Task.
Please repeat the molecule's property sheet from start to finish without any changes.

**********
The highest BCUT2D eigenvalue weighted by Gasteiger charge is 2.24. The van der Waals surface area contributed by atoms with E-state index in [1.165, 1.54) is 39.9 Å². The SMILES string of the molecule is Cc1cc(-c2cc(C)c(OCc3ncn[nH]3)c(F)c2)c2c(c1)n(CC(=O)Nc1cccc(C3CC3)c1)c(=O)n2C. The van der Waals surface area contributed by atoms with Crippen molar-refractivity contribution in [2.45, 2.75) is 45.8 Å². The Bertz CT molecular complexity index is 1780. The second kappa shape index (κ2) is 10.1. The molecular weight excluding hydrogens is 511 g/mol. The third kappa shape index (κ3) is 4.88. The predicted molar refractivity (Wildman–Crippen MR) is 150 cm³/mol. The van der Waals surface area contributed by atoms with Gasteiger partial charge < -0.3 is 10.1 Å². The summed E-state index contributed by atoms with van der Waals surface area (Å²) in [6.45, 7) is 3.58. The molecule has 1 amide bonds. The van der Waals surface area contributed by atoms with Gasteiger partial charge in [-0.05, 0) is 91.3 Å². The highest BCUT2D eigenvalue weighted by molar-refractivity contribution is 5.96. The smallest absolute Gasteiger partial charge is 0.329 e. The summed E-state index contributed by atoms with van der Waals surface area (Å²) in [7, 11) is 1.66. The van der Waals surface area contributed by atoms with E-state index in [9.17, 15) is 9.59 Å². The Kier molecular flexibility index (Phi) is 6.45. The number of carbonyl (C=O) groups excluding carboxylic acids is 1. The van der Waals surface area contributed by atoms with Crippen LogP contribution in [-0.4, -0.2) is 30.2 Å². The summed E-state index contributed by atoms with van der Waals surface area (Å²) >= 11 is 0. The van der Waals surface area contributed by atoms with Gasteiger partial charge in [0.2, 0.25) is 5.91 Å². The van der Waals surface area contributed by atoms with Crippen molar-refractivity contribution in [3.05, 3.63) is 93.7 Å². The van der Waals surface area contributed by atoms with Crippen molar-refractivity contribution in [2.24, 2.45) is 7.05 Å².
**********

The highest BCUT2D eigenvalue weighted by Gasteiger charge is 2.24. The van der Waals surface area contributed by atoms with E-state index in [1.165, 1.54) is 39.9 Å². The SMILES string of the molecule is Cc1cc(-c2cc(C)c(OCc3ncn[nH]3)c(F)c2)c2c(c1)n(CC(=O)Nc1cccc(C3CC3)c1)c(=O)n2C. The van der Waals surface area contributed by atoms with Crippen molar-refractivity contribution in [2.45, 2.75) is 45.8 Å². The Bertz CT molecular complexity index is 1780. The second kappa shape index (κ2) is 10.1. The molecular weight excluding hydrogens is 511 g/mol. The third kappa shape index (κ3) is 4.88. The predicted molar refractivity (Wildman–Crippen MR) is 150 cm³/mol. The van der Waals surface area contributed by atoms with Gasteiger partial charge < -0.3 is 10.1 Å². The summed E-state index contributed by atoms with van der Waals surface area (Å²) in [6.45, 7) is 3.58. The molecule has 1 amide bonds. The van der Waals surface area contributed by atoms with Gasteiger partial charge in [-0.05, 0) is 91.3 Å². The highest BCUT2D eigenvalue weighted by molar-refractivity contribution is 5.96. The smallest absolute Gasteiger partial charge is 0.329 e. The summed E-state index contributed by atoms with van der Waals surface area (Å²) in [7, 11) is 1.66. The van der Waals surface area contributed by atoms with E-state index in [9.17, 15) is 9.59 Å². The Kier molecular flexibility index (Phi) is 6.45. The number of carbonyl (C=O) groups excluding carboxylic acids is 1. The van der Waals surface area contributed by atoms with Crippen LogP contribution in [-0.4, -0.2) is 30.2 Å². The summed E-state index contributed by atoms with van der Waals surface area (Å²) >= 11 is 0. The van der Waals surface area contributed by atoms with Gasteiger partial charge in [0.2, 0.25) is 5.91 Å². The van der Waals surface area contributed by atoms with Crippen molar-refractivity contribution in [3.05, 3.63) is 93.7 Å². The van der Waals surface area contributed by atoms with Crippen molar-refractivity contribution in [2.24, 2.45) is 7.05 Å².